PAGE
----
Quiet : Let the introvert speak!

Quiet : Let the introvert speak!

It was 9 pm. I rushed to the terrace of the hotel, hoping not to have missed the bride and groom’s dance performance. After all, dance is the best thing about any wedding.

My eyes searched for familiar faces and settled on a table on the extreme right.

Hands were shaken; pleasantries exchanged.

Somebody asked in an accusatory tone, “Why didn’t you come for the party last month?” Before I could garner a response, another quipped, “oh, she does not like going for such meetings; she is anti-social.”


Such instances have been too frequent in my existence on this planet. My preference for solitude is often mistaken as my dislike for people and my lack of social skills. For years, I thought it to be an inherent disorder in my personality, something that needs to be cured, until I laid my hands on the powerful and aptly titled work by Susan Cain, ‘Quiet : The power of introverts in a world that can’t stop talking

Are you an Introvert?

For the uninitiated, Cain describes introverts as “people who feel just right with less stimulation, as when they sip wine with a close friend, solve a crossword puzzle or read a book. Other people are very arousing.” To put it simply, introverts may enjoy a get-together but after a while they prefer to spend time alone or with people who matter. They avoid conflicts, listen more than they talk and are not comfortable with small talks.

Of course, our personality is shaped by our upbringing, experiences, and other traits, which make us much more complex than to be put in just two brackets. In fact, none of us is pure introvert or pure extrovert as, “such a man would be in the lunatic asylum.” At the same time, it could be an important factor to make significant life choices, so as to unleash your potential without draining yourself. To know which side of the introvert-extrovert scale you fall on, click here.

Why do naturally introverted people start behaving like extroverts?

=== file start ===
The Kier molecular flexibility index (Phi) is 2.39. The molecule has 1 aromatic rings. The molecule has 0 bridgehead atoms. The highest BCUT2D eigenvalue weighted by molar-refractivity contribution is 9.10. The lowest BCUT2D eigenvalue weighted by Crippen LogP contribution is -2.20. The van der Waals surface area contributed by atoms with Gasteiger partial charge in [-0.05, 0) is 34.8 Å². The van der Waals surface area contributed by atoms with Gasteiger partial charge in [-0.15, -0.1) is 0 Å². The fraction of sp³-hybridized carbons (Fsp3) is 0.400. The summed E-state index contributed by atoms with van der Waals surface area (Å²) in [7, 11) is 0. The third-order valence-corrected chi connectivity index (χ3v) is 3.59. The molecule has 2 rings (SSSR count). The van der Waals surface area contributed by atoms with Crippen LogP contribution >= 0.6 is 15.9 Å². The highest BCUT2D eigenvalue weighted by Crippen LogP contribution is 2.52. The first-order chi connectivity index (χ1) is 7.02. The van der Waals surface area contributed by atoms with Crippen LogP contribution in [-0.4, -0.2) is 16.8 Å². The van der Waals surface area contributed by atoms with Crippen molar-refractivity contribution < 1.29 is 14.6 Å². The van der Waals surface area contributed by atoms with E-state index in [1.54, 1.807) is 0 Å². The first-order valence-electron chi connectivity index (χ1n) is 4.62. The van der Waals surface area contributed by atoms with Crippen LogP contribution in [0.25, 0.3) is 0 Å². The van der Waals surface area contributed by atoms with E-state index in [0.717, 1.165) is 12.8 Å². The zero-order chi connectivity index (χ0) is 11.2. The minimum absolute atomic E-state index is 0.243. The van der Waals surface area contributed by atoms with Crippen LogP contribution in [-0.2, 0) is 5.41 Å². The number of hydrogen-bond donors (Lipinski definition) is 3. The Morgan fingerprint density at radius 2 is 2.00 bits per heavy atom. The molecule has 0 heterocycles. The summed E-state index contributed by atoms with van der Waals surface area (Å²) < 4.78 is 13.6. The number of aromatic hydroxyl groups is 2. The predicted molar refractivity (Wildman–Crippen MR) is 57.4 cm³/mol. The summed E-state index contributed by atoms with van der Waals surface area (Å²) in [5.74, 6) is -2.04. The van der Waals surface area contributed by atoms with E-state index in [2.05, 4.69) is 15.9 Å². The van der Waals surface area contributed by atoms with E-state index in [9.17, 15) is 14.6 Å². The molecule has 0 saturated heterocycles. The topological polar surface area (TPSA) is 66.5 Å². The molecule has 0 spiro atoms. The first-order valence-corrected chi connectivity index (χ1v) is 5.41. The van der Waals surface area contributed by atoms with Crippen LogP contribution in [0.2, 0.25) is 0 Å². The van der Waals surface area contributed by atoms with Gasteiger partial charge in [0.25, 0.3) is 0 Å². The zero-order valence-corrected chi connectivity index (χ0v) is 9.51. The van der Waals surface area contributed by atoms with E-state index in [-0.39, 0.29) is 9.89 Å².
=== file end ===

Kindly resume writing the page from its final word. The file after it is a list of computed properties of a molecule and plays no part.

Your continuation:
When I raised this topic in front of my friends and colleagues, surprisingly many of them identified with being a closet introvert. These are the people who could totally pass off as an extrovert. But why do we need to project something which we do not identify with? Why are certain personality traits preferred over others?

The answer, interestingly, lies in industrialization and urbanization – With a growing economy, more people worked with strangers rather than with family & friends. Selling yourself became important. First impressions started mattering. Dale Carnegie became a household name. Self-help guides shifted focus from attributes like citizenship and manners to being magnetic and charismatic, to become not only a successful leader, but also a better person.

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Is more always better? : My time at an IIM

To match this demand, our classrooms designs and activities began a transformation. The metamorphosis of lecture-driven studies to group work is a testimony of this shift.

I experienced it first-hand during my post-graduate studies at IIM Lucknow, where teaching through case studies & role plays is the norm – If you were the CEO of the company and you do not have all information, what decision would you take? Not only were you expected to take decisions quickly, and discuss them confidently in front of the class, your grades & social status also depended on your ‘Class participation’.

There were so many post-class talks, about talking in the class, that terms like ‘Desperate Class participation’ had to be coined. Course-selection depended on the share of CP marks as a % of the grade. Being an introvert, I felt I was not cut out to do this and had several meltdowns in front of my close friends. I even went to the extent of discussing this ‘issue’ with one of my professors who sympathetically advised me ‘to put myself out there even when I’m not sure.’

All this would have been fine if more talking was synonymous with better & smarter insights but multiple studies show that there is no such correlation. Research also shows that solitude is important for creativity as opposed to brainstorming in a team.

Do we need more inclusion and balance?